Five learnings from industry leaders on AI Storytelling
Take outs from our Artificial Intelligence storytelling webinar, part of the Brands Transforming Our World webinar series.
In our “how to tell powerful AI stories in tumultuous times” webinar last month we heard from a fantastic panel about their views on AI adoption, perception and the resulting impact on communications narratives.
Katie Turner, Deputy MD, Business & Technology at Brands2Life was joined by:
- Emily Orton, Chief Marketing Officer, Darktrace
- Marie Angselius Schönbeck, Global Head of Corporate Communications, Amelia, an IPsoft Company
- Sid Venkataramakrishnan, European Technology Correspondent, Financial Times
- Lord Clement-Jones, Consultant, Co-Chair of the All Party Parliamentary Group on Artificial Intelligence
You can watch the full webinar below or click here
As Sid Venkataramakrisnan, European technology correspondent at the Financial Times outlined, though this year has seen a significant acceleration in digital transformation, it’s more nuanced than reflecting a general AI adoption. He also pointed out that we’re at an interesting cusp when it comes to storytelling and how we view automation and AI and pulled out two key points to demonstrate the opportunities and challenges. A World Economic Forum report recently suggested that half of all work tasks would be automated by 2050, but with economic uncertainty after Covid likely to last for years to come, talk of automation will be increasingly contentious. Secondly, a survey by the Oxford Internet Institute found that the people who are most positive about AI tend to be people in executive positions and unlikely to be worried about the impact on their own roles.
Throughout the discussion, the numerous opportunities which AI offers to society were raised, with Marie Angselius-Schönbeck from Amelia, an IPsoft company, talking at length about enabling a world without barriers and looking at how we, as citizens, want our society to look in the future with AI supporting our aging populations and enabling better services across government, healthcare and the education sector. Emily Orton, CMO at Darktrace also talked about the importance of trust and the examples where AI needs to be explainable in its decision making to take the public along the journey to see AI as a benefit to them with better outcomes. She also outlined how organisations are likely to be judged in the future by whether they are using all the tools at their disposal, including AI, to protect their customers and provide the best service they can, whilst talking about the importance of augmenting roles, rather than removing them.
Public perception and the myths surrounding AI were common themes but the panel provided clear guidance for those looking to create powerful AI narratives:
1. Don’t focus solely on your story – consider how you fit into the narrative of how AI is benefitting society and providing better outcomes for us all
2. Consider how you can tell a positive story for the industry as a whole – supporting the next wave of entrants into the sector, positioning the UK as a centre for excellence and building the narrative around trust in technology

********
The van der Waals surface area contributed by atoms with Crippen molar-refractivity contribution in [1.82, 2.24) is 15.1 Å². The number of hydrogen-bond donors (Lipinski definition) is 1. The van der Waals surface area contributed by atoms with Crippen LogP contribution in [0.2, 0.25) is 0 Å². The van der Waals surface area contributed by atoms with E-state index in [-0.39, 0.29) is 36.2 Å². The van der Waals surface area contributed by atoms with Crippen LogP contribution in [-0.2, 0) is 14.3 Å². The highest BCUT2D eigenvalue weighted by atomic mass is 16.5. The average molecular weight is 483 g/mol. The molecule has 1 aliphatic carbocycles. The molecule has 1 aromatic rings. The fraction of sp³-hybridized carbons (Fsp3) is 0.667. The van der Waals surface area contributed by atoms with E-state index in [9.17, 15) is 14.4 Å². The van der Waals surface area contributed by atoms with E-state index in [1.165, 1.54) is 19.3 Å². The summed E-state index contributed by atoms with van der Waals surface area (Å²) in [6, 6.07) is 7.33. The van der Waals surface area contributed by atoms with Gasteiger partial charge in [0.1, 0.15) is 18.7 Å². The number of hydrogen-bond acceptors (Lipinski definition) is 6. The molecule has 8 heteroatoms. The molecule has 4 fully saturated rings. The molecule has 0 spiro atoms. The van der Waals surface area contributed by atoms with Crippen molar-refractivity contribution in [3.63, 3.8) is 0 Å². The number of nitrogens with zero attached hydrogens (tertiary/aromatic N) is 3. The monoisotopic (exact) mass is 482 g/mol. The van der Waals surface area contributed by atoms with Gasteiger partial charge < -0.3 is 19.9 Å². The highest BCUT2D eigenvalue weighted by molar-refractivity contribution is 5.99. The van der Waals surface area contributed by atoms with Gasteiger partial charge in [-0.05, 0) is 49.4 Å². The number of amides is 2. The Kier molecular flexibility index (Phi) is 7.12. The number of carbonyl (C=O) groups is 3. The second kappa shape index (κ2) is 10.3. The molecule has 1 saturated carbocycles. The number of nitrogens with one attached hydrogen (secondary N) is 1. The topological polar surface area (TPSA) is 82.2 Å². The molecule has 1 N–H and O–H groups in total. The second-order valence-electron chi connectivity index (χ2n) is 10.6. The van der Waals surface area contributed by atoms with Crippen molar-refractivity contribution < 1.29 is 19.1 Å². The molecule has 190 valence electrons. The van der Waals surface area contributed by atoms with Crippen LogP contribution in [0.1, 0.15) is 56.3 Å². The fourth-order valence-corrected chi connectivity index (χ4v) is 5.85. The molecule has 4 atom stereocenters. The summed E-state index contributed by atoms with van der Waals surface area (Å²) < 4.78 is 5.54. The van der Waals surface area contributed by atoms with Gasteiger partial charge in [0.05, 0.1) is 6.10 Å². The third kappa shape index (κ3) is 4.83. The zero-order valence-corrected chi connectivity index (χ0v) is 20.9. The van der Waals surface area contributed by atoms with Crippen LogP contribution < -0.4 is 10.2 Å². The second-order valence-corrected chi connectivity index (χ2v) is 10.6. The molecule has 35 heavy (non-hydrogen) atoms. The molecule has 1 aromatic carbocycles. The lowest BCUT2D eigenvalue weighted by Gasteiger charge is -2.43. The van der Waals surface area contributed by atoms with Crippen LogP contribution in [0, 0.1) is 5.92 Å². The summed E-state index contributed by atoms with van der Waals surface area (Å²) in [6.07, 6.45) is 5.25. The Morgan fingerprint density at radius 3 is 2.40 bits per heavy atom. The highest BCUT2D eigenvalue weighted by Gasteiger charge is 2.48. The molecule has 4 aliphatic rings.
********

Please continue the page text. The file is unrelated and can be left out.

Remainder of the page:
3. Engage with wider industry trends and stakeholders – as the conversation around AI continues, it’s essential that government, business and industry stakeholders engage in topics such as risk, purchasing frameworks and data usage to ensure that the public sees that AI is rolled out in a considered way
4. To tell a genuine AI story make sure you have the technical narrative to back up your business – media want access to credible thought leaders in the space who have proven successes with customers. Showcase how your story is interesting, novel and isn’t just speculative or using AI hype to try and secure interest
5. Don’t shy away from the tough conversations – ethics, risk, speculation around the impact on jobs – all will continue to be factors in the AI discussion. If organisations are to engage fully in the space, they need to have a view on these themes
As Lord Clement Jones, co-chair of the all parliamentary group on AI highlighted, much of the future of AI is reliant on groups from across industry and government coming together to recognise the level of risk but ultimately, “the only way government, business and big tech will persuade us AI is a good thing is in how they behave when they implement AI and in using our data.”
The full discussion is available to view here, but my key takeaway was that it’s no longer enough for organisations with an AI narrative to just focus on themselves – you need to be part of the bigger picture to make yourself heard. With the next 12 months set to see even more developments in AI – with adoption, innovation and regulation all set to take another leap forward – now is the time to capitalise if you have a true AI story to tell, and we’re ideally placed to help you succeed.
Written by Katie Turner, Deputy MD, Business & Technology
To watch more of Brands2Life’s webinars on demand and to see what’s coming up next visit our webinar series site.